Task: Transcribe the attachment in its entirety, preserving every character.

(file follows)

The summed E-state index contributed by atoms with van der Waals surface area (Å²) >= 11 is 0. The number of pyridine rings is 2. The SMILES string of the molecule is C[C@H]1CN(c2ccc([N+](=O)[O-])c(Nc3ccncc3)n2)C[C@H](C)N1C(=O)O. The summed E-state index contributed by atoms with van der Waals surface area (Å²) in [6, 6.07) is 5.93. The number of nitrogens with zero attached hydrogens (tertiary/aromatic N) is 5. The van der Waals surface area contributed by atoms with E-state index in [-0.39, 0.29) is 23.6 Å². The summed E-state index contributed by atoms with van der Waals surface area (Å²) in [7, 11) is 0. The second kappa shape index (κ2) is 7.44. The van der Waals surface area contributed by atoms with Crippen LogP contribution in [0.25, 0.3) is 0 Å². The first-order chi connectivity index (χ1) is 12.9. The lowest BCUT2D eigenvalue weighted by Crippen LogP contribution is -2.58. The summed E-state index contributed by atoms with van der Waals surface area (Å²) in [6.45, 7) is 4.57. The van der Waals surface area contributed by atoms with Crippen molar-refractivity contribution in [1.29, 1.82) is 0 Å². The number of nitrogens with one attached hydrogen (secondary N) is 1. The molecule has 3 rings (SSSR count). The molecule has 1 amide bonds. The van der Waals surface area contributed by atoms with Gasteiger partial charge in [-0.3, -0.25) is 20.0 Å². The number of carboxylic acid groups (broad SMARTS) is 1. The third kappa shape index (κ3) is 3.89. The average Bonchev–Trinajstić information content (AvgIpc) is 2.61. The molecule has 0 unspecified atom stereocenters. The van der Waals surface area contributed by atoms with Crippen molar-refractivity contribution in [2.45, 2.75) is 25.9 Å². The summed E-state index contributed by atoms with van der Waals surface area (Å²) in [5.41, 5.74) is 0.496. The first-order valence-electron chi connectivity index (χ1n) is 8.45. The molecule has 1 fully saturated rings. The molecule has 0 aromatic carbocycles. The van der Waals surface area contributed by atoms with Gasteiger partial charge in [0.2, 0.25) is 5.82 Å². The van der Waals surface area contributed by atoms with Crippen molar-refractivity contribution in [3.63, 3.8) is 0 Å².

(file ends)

The summed E-state index contributed by atoms with van der Waals surface area (Å²) >= 11 is 0. The number of pyridine rings is 2. The SMILES string of the molecule is C[C@H]1CN(c2ccc([N+](=O)[O-])c(Nc3ccncc3)n2)C[C@H](C)N1C(=O)O. The summed E-state index contributed by atoms with van der Waals surface area (Å²) in [6, 6.07) is 5.93. The number of nitrogens with zero attached hydrogens (tertiary/aromatic N) is 5. The van der Waals surface area contributed by atoms with E-state index in [-0.39, 0.29) is 23.6 Å². The summed E-state index contributed by atoms with van der Waals surface area (Å²) in [7, 11) is 0. The second kappa shape index (κ2) is 7.44. The van der Waals surface area contributed by atoms with Crippen LogP contribution in [0.25, 0.3) is 0 Å². The first-order chi connectivity index (χ1) is 12.9. The lowest BCUT2D eigenvalue weighted by Crippen LogP contribution is -2.58. The summed E-state index contributed by atoms with van der Waals surface area (Å²) in [6.45, 7) is 4.57. The van der Waals surface area contributed by atoms with Crippen molar-refractivity contribution in [1.29, 1.82) is 0 Å². The number of nitrogens with one attached hydrogen (secondary N) is 1. The molecule has 3 rings (SSSR count). The molecule has 1 amide bonds. The van der Waals surface area contributed by atoms with Gasteiger partial charge in [-0.3, -0.25) is 20.0 Å². The number of carboxylic acid groups (broad SMARTS) is 1. The third kappa shape index (κ3) is 3.89. The average Bonchev–Trinajstić information content (AvgIpc) is 2.61. The molecule has 0 unspecified atom stereocenters. The van der Waals surface area contributed by atoms with Crippen molar-refractivity contribution in [2.45, 2.75) is 25.9 Å². The summed E-state index contributed by atoms with van der Waals surface area (Å²) in [5.41, 5.74) is 0.496. The first-order valence-electron chi connectivity index (χ1n) is 8.45. The molecule has 1 fully saturated rings. The molecule has 0 aromatic carbocycles. The van der Waals surface area contributed by atoms with Gasteiger partial charge in [0.2, 0.25) is 5.82 Å². The van der Waals surface area contributed by atoms with Crippen molar-refractivity contribution in [3.63, 3.8) is 0 Å².